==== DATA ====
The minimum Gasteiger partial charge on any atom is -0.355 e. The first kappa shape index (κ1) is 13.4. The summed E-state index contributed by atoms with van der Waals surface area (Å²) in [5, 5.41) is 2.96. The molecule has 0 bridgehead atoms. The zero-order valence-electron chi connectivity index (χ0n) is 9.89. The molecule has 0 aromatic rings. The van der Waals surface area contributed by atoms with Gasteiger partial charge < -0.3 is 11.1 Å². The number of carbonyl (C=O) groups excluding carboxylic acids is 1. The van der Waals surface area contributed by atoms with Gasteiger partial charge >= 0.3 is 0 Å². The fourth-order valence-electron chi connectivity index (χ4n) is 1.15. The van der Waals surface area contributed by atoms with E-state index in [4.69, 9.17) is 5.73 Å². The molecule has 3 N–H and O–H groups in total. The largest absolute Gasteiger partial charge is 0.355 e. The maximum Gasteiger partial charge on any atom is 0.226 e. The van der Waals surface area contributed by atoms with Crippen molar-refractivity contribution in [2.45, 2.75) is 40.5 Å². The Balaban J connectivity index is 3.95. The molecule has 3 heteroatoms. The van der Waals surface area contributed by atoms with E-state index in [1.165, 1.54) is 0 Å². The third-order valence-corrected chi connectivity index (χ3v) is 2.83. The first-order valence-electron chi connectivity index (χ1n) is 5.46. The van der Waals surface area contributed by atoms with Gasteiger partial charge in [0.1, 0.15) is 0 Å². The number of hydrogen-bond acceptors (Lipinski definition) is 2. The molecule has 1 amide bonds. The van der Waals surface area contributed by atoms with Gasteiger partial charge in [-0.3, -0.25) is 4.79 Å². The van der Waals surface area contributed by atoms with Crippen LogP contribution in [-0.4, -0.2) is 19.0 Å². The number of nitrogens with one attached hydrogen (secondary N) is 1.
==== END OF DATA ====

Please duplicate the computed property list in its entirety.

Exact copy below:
The minimum Gasteiger partial charge on any atom is -0.355 e. The first kappa shape index (κ1) is 13.4. The summed E-state index contributed by atoms with van der Waals surface area (Å²) in [5, 5.41) is 2.96. The molecule has 0 bridgehead atoms. The zero-order valence-electron chi connectivity index (χ0n) is 9.89. The molecule has 0 aromatic rings. The van der Waals surface area contributed by atoms with Gasteiger partial charge < -0.3 is 11.1 Å². The number of carbonyl (C=O) groups excluding carboxylic acids is 1. The van der Waals surface area contributed by atoms with Gasteiger partial charge >= 0.3 is 0 Å². The fourth-order valence-electron chi connectivity index (χ4n) is 1.15. The van der Waals surface area contributed by atoms with E-state index in [4.69, 9.17) is 5.73 Å². The molecule has 3 N–H and O–H groups in total. The largest absolute Gasteiger partial charge is 0.355 e. The maximum Gasteiger partial charge on any atom is 0.226 e. The van der Waals surface area contributed by atoms with Crippen molar-refractivity contribution in [2.45, 2.75) is 40.5 Å². The Balaban J connectivity index is 3.95. The molecule has 3 heteroatoms. The van der Waals surface area contributed by atoms with E-state index in [1.165, 1.54) is 0 Å². The third-order valence-corrected chi connectivity index (χ3v) is 2.83. The first-order valence-electron chi connectivity index (χ1n) is 5.46. The van der Waals surface area contributed by atoms with Gasteiger partial charge in [0.1, 0.15) is 0 Å². The number of hydrogen-bond acceptors (Lipinski definition) is 2. The molecule has 1 amide bonds. The van der Waals surface area contributed by atoms with Gasteiger partial charge in [-0.3, -0.25) is 4.79 Å². The van der Waals surface area contributed by atoms with Crippen LogP contribution in [-0.4, -0.2) is 19.0 Å². The number of nitrogens with one attached hydrogen (secondary N) is 1.